CONTRACTS and DISPUTES

In everyday life people enter into agreements on a daily basis.

Said agreements normally formally establish all parties’ rights and obligations pertaining to a common objective or project.

An example would be an employment agreement in terms of which an employee will perform duties instructed by the employer in return for remuneration by the employer – in this regard, both rights and obligations are created for both parties, a quid pro quo if you will.

In legal terms, the aforesaid agreement is termed a contract.

Broadly speaking, a contract is a legally binding agreement that recognises and governs the rights and duties of the parties to the agreement. A contract is legally enforceable because it meets the requirements and approval of the law.

In South African law, a contract has the following requirements in order for it to be deemed valid:

  1. CAPACITY: The parties must have the capacity to contract;
  2. CONSENSUS: The parties’ intent in their minds must match (or at least appear to match) on all material aspects of their agreement;
  3. Legality: The agreement must be lawful – in other words it cannot be prohibited by law or common law;
  4. FORMALITIES: Wherein exceptional cases, it requires that the agreement should be in a certain format (for example, in writing and signed), these formalities must be respected. And adhered to;
  5. POSSIBLE: The contractual obligations must be possible of performance –a valid contract (subject to circumstance) cannot come into being if the performance is impossible from the ‘get go’ (ab initio);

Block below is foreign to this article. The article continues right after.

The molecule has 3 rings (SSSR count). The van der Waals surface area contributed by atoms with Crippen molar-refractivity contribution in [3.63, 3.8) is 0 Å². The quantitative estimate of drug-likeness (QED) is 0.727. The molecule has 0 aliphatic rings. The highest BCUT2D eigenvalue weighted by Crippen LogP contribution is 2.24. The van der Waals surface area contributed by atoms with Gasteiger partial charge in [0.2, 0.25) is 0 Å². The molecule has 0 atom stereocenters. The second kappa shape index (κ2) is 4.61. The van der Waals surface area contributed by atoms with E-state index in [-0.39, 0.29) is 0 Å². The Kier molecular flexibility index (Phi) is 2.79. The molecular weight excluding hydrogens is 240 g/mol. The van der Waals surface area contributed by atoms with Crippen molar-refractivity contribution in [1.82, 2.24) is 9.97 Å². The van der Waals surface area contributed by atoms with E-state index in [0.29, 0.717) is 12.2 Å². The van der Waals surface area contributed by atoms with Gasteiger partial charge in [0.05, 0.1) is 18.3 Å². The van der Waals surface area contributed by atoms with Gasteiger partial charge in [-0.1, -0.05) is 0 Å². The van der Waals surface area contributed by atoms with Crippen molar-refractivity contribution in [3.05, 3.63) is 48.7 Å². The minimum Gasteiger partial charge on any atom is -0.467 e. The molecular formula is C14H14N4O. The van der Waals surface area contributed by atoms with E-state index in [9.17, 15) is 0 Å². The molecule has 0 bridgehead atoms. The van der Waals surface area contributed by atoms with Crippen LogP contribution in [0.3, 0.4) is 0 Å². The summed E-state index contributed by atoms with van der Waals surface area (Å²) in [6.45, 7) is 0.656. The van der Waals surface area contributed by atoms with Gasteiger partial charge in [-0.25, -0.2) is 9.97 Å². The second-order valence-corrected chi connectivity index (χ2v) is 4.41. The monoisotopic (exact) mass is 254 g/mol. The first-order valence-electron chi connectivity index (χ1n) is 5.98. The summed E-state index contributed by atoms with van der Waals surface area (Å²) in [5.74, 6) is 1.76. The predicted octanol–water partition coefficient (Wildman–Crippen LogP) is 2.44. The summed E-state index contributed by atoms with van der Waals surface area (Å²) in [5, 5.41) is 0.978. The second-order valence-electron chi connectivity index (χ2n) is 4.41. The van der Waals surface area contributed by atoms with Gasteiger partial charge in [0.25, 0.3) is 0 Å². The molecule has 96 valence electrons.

Parties entering into prospective contracts need to adhere to the aforesaid requirements in order for the contract to be legally enforceable – however, the agreement should also be worded in such a way as to provide for enforceability, as well as some form of redress from the infringing (‘breaching’) party.

A contractual dispute occurs where parties have contradictory understandings over the provisions of a contract and one party seeks specific performance, or damages, or both, from the other party.

Where parties aren’t able to resolve the dispute amicably or through some sort of dispute resolution, usually provided for in the contract, the parties approach the relevant court for relief.

Disputes of this nature require professionals to scrutinise the caveats, interpretations, and wording of the agreement with astute attention to detail.

Should you require assistance in drafting a contract or should you be in a contractual dispute and require assistance in understanding or enforcing your rights, our office is available to provide you with the necessary guidance and assistance.